Decrypting SSH traffic

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In order to set up a honeypot system, it would be quite useful to
decrypt all the SSH traffic to and from the machine. The best way to do
this IMHO would be to deploy a monitoring machine attached to the same
hub (not switch) as the honeypot using a one-way ethernet cable.

One should be able to decrypt SSH sessions from the captured traffic
using the host's private key of the honeypot, because AFAIK that key is
used to encrypt the symmetric random session key (blowfish). Thus far
I've not found any applications that can do this. NetIntercept can
decrypt SSH traffic, but requires patching of the OpenSSH server, which
could be detected by an attacker.

Before I start coding myself, does anyone know if my theory is correct?
And is there really no existing application to do this or did I just not
look hard enough.


Re: Decrypting SSH traffic

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That information is both out of date and incomplete.

It's out of date, because the host's private key was used for
encryption in SSH-1, but everybody should be using SSH-2 now. SSH-2
uses Diffie-Hellman symmetric key exchange, with private data
invented by each end for one-off use; the host's private key is only
used for creating signatures.

It's also incomplete, because even in SSH-1 the host's static
private key was only half the story; there was also a `server key'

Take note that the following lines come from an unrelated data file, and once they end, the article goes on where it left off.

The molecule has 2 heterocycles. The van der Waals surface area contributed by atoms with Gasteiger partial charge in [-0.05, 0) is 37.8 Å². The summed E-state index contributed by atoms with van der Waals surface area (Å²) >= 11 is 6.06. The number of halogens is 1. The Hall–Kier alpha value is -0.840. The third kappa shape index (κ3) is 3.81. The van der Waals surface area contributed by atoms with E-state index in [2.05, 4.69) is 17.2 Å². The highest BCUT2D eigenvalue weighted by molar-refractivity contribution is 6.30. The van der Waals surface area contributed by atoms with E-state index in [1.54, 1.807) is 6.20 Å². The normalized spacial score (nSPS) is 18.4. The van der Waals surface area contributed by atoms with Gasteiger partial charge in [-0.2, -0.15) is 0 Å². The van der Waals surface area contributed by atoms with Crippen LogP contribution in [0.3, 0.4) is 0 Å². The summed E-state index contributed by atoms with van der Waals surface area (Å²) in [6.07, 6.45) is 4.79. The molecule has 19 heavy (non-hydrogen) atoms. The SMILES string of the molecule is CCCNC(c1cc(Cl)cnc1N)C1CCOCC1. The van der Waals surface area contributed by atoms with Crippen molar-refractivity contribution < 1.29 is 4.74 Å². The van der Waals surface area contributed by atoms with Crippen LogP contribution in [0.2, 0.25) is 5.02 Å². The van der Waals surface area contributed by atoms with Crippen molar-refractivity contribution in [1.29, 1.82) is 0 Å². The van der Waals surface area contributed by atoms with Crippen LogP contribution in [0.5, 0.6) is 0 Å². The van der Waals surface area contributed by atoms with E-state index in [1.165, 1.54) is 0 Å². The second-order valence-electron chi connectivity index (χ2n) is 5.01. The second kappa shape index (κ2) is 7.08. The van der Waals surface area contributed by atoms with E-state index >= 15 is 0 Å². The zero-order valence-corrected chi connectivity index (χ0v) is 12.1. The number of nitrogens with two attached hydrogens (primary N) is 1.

changed every hour and only stored inside the server's memory, and
the session key was double-encrypted with both.

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You are definitely going to need _some_ sort of privileged
information out of the innards of the server.

If you don't want to patch the server itself, another option that
spring to mind is to have a secondary program that periodically
attaches to sshd using ptrace(2) and extracts session keys; but of
course an attacker might spot that too.

Or you could run the entire honeypot system inside an emulation
environment so that a layer outside that can do the key extraction
without being directly perceptible to the attacker; but an attacker
might be able to (somehow) deduce the presence of the emulation from
quirks of the emulated system.

A third option involves nobbling the server's random number
generation, so that you can simply _guess_ after each key exchange
what its private Diffie-Hellman integer was. But, again, that still
involves potentially detectable modifications to the server and/or
the kernel on which the server is running.

I can't think of any method of doing what you want which doesn't
leave _some_ means by which a sufficiently paranoid attacker might
able to detect it. The emulation option is probably the best in
theory, since an emulated system can _in principle_ be made
arbitrarily faithful to the real hardware it's emulating, but in
practice it's not clear to me that it would be noticeably better
than any of the other options.
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0x73A0CE584254AB23D5A0, 0x12878657EA814421CC92, 0x7373445BB3DA69996F4A,
0x77A7ED5BC3AA700E80B2, 0xE9C71C94ED87ADCF7367, 0xFE920395F414C1A5DB50]]:

Re: Decrypting SSH traffic

Simon Tatham wrote:
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You're right. Should have figured that out earlier.

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What about physically reading a hardware RNG? Not going to do it, but in
theory it should work, while the attacker is unable to circumvent and/or
notice it.

For practical purposes, patching is probably easier.

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